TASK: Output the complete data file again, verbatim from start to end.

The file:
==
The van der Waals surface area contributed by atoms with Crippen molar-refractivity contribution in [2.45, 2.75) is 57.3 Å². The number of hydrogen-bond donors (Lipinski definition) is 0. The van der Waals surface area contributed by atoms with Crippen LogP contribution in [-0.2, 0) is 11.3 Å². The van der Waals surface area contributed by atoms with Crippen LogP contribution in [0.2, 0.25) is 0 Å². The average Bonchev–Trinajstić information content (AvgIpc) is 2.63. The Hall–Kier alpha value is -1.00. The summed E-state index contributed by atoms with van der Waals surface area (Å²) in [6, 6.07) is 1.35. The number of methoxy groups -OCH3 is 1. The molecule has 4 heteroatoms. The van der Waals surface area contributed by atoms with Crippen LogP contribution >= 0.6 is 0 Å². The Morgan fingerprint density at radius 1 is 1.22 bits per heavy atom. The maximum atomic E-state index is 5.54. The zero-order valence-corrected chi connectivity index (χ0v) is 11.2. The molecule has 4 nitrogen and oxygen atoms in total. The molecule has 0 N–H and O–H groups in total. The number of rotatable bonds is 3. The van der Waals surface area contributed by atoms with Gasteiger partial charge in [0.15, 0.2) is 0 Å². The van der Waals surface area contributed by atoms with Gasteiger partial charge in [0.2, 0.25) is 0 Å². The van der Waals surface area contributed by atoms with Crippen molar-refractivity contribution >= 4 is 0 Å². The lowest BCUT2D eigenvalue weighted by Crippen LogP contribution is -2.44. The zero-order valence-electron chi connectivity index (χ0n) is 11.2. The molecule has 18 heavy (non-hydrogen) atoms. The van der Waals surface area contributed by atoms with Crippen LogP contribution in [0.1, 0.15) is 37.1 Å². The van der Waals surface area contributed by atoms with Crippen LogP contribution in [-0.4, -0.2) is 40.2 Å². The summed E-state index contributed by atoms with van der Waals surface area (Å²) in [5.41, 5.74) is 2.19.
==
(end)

The van der Waals surface area contributed by atoms with Crippen molar-refractivity contribution in [2.45, 2.75) is 57.3 Å². The number of hydrogen-bond donors (Lipinski definition) is 0. The van der Waals surface area contributed by atoms with Crippen LogP contribution in [-0.2, 0) is 11.3 Å². The van der Waals surface area contributed by atoms with Crippen LogP contribution in [0.2, 0.25) is 0 Å². The average Bonchev–Trinajstić information content (AvgIpc) is 2.63. The Hall–Kier alpha value is -1.00. The summed E-state index contributed by atoms with van der Waals surface area (Å²) in [6, 6.07) is 1.35. The number of methoxy groups -OCH3 is 1. The molecule has 4 heteroatoms. The van der Waals surface area contributed by atoms with Crippen LogP contribution >= 0.6 is 0 Å². The Morgan fingerprint density at radius 1 is 1.22 bits per heavy atom. The maximum atomic E-state index is 5.54. The zero-order valence-corrected chi connectivity index (χ0v) is 11.2. The molecule has 4 nitrogen and oxygen atoms in total. The molecule has 0 N–H and O–H groups in total. The number of rotatable bonds is 3. The van der Waals surface area contributed by atoms with Gasteiger partial charge in [0.15, 0.2) is 0 Å². The van der Waals surface area contributed by atoms with Gasteiger partial charge in [0.2, 0.25) is 0 Å². The van der Waals surface area contributed by atoms with Crippen molar-refractivity contribution >= 4 is 0 Å². The lowest BCUT2D eigenvalue weighted by Crippen LogP contribution is -2.44. The zero-order valence-electron chi connectivity index (χ0n) is 11.2. The molecule has 18 heavy (non-hydrogen) atoms. The van der Waals surface area contributed by atoms with Crippen LogP contribution in [0.1, 0.15) is 37.1 Å². The van der Waals surface area contributed by atoms with Crippen LogP contribution in [-0.4, -0.2) is 40.2 Å². The summed E-state index contributed by atoms with van der Waals surface area (Å²) in [5.41, 5.74) is 2.19.